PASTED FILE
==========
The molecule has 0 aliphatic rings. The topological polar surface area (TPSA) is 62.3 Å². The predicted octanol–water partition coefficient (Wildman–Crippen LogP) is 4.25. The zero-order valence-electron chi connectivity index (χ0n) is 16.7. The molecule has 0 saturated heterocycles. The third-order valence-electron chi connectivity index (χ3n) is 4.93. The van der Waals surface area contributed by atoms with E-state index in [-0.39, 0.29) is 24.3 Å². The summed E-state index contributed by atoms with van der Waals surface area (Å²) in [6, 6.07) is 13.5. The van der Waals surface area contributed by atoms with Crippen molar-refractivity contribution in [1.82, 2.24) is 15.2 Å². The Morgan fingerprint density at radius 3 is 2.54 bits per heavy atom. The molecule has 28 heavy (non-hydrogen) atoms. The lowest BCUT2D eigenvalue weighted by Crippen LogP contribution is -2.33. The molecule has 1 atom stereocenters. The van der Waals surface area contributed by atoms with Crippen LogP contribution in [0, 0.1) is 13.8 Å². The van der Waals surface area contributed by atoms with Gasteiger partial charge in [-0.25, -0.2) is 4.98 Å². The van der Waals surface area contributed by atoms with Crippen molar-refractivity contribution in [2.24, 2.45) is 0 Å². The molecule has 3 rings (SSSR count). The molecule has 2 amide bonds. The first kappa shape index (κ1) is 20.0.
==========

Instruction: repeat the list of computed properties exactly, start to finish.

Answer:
The molecule has 0 aliphatic rings. The topological polar surface area (TPSA) is 62.3 Å². The predicted octanol–water partition coefficient (Wildman–Crippen LogP) is 4.25. The zero-order valence-electron chi connectivity index (χ0n) is 16.7. The molecule has 0 saturated heterocycles. The third-order valence-electron chi connectivity index (χ3n) is 4.93. The van der Waals surface area contributed by atoms with E-state index in [-0.39, 0.29) is 24.3 Å². The summed E-state index contributed by atoms with van der Waals surface area (Å²) in [6, 6.07) is 13.5. The van der Waals surface area contributed by atoms with Crippen molar-refractivity contribution in [1.82, 2.24) is 15.2 Å². The Morgan fingerprint density at radius 3 is 2.54 bits per heavy atom. The molecule has 28 heavy (non-hydrogen) atoms. The lowest BCUT2D eigenvalue weighted by Crippen LogP contribution is -2.33. The molecule has 1 atom stereocenters. The van der Waals surface area contributed by atoms with Crippen LogP contribution in [0, 0.1) is 13.8 Å². The van der Waals surface area contributed by atoms with Gasteiger partial charge in [-0.25, -0.2) is 4.98 Å². The van der Waals surface area contributed by atoms with Crippen molar-refractivity contribution in [2.24, 2.45) is 0 Å². The molecule has 3 rings (SSSR count). The molecule has 2 amide bonds. The first kappa shape index (κ1) is 20.0.